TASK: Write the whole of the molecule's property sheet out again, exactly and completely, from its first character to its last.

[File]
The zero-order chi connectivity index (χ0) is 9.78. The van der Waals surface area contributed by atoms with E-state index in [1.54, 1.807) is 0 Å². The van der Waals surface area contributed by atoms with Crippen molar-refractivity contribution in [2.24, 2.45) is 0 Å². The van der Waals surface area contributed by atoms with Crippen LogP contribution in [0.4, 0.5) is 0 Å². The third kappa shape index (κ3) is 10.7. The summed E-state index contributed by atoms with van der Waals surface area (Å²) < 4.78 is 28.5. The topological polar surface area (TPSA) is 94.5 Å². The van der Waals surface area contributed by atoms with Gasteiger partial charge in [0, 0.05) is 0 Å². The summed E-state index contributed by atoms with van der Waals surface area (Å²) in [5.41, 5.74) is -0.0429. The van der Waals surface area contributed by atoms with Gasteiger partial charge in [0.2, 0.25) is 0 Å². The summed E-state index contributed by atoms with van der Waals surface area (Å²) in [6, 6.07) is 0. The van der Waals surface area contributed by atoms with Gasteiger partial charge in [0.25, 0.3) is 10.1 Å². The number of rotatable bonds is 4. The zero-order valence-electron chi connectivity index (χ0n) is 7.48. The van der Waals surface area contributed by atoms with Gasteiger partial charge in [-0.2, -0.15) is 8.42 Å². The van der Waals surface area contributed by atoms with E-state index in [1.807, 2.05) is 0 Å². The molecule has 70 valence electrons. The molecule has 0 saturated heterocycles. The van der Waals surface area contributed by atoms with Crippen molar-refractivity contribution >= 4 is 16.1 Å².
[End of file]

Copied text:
The zero-order chi connectivity index (χ0) is 9.78. The van der Waals surface area contributed by atoms with E-state index in [1.54, 1.807) is 0 Å². The van der Waals surface area contributed by atoms with Crippen molar-refractivity contribution in [2.24, 2.45) is 0 Å². The van der Waals surface area contributed by atoms with Crippen LogP contribution in [0.4, 0.5) is 0 Å². The third kappa shape index (κ3) is 10.7. The summed E-state index contributed by atoms with van der Waals surface area (Å²) < 4.78 is 28.5. The topological polar surface area (TPSA) is 94.5 Å². The van der Waals surface area contributed by atoms with Gasteiger partial charge in [0, 0.05) is 0 Å². The summed E-state index contributed by atoms with van der Waals surface area (Å²) in [5.41, 5.74) is -0.0429. The van der Waals surface area contributed by atoms with Gasteiger partial charge in [0.2, 0.25) is 0 Å². The summed E-state index contributed by atoms with van der Waals surface area (Å²) in [6, 6.07) is 0. The van der Waals surface area contributed by atoms with Gasteiger partial charge in [0.25, 0.3) is 10.1 Å². The number of rotatable bonds is 4. The zero-order valence-electron chi connectivity index (χ0n) is 7.48. The van der Waals surface area contributed by atoms with Gasteiger partial charge in [-0.2, -0.15) is 8.42 Å². The van der Waals surface area contributed by atoms with E-state index in [1.807, 2.05) is 0 Å². The molecule has 70 valence electrons. The molecule has 0 saturated heterocycles. The van der Waals surface area contributed by atoms with Crippen molar-refractivity contribution >= 4 is 16.1 Å².